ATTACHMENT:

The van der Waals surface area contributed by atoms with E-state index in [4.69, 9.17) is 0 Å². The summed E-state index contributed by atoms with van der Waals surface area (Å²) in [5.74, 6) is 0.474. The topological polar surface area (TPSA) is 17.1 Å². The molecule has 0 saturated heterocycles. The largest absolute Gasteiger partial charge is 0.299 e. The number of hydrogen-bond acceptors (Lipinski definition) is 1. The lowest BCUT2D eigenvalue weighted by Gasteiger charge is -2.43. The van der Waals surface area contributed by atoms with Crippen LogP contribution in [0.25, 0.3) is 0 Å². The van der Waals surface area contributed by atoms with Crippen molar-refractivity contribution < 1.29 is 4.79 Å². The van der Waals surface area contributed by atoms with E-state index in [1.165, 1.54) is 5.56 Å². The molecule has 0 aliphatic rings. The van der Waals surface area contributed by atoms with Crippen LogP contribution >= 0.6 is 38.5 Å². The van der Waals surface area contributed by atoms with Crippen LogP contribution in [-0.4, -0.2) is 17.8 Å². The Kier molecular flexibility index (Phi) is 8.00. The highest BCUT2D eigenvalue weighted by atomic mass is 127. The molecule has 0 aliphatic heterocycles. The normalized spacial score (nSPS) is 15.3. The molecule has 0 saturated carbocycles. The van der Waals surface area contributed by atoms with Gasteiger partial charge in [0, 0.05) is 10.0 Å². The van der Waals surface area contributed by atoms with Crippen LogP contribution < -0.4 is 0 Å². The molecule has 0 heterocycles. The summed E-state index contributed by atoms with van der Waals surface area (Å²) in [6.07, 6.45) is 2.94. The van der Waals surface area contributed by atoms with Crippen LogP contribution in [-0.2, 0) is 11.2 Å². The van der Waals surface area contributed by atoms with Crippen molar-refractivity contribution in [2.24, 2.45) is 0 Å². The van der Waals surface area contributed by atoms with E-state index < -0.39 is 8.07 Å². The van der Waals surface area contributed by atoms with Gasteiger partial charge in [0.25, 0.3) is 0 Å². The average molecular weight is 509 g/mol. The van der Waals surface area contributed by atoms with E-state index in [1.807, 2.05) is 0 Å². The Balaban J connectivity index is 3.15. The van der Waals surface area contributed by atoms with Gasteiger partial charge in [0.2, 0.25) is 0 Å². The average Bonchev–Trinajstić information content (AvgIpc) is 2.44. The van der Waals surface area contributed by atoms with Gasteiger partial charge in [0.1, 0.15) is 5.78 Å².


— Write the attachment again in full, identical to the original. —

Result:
The van der Waals surface area contributed by atoms with E-state index in [4.69, 9.17) is 0 Å². The summed E-state index contributed by atoms with van der Waals surface area (Å²) in [5.74, 6) is 0.474. The topological polar surface area (TPSA) is 17.1 Å². The molecule has 0 saturated heterocycles. The largest absolute Gasteiger partial charge is 0.299 e. The number of hydrogen-bond acceptors (Lipinski definition) is 1. The lowest BCUT2D eigenvalue weighted by Gasteiger charge is -2.43. The van der Waals surface area contributed by atoms with Crippen LogP contribution in [0.25, 0.3) is 0 Å². The van der Waals surface area contributed by atoms with Crippen molar-refractivity contribution < 1.29 is 4.79 Å². The van der Waals surface area contributed by atoms with E-state index in [1.165, 1.54) is 5.56 Å². The molecule has 0 aliphatic rings. The van der Waals surface area contributed by atoms with Crippen LogP contribution >= 0.6 is 38.5 Å². The van der Waals surface area contributed by atoms with Crippen LogP contribution in [-0.4, -0.2) is 17.8 Å². The Kier molecular flexibility index (Phi) is 8.00. The highest BCUT2D eigenvalue weighted by atomic mass is 127. The molecule has 0 aliphatic heterocycles. The normalized spacial score (nSPS) is 15.3. The molecule has 0 saturated carbocycles. The van der Waals surface area contributed by atoms with Gasteiger partial charge in [0, 0.05) is 10.0 Å². The van der Waals surface area contributed by atoms with Crippen LogP contribution < -0.4 is 0 Å². The molecule has 0 heterocycles. The summed E-state index contributed by atoms with van der Waals surface area (Å²) in [6.07, 6.45) is 2.94. The van der Waals surface area contributed by atoms with Crippen LogP contribution in [-0.2, 0) is 11.2 Å². The van der Waals surface area contributed by atoms with Crippen molar-refractivity contribution in [2.24, 2.45) is 0 Å². The van der Waals surface area contributed by atoms with E-state index < -0.39 is 8.07 Å². The van der Waals surface area contributed by atoms with Gasteiger partial charge in [0.25, 0.3) is 0 Å². The average molecular weight is 509 g/mol. The van der Waals surface area contributed by atoms with E-state index in [1.807, 2.05) is 0 Å². The Balaban J connectivity index is 3.15. The van der Waals surface area contributed by atoms with Gasteiger partial charge in [0.2, 0.25) is 0 Å². The average Bonchev–Trinajstić information content (AvgIpc) is 2.44. The van der Waals surface area contributed by atoms with Gasteiger partial charge in [0.1, 0.15) is 5.78 Å².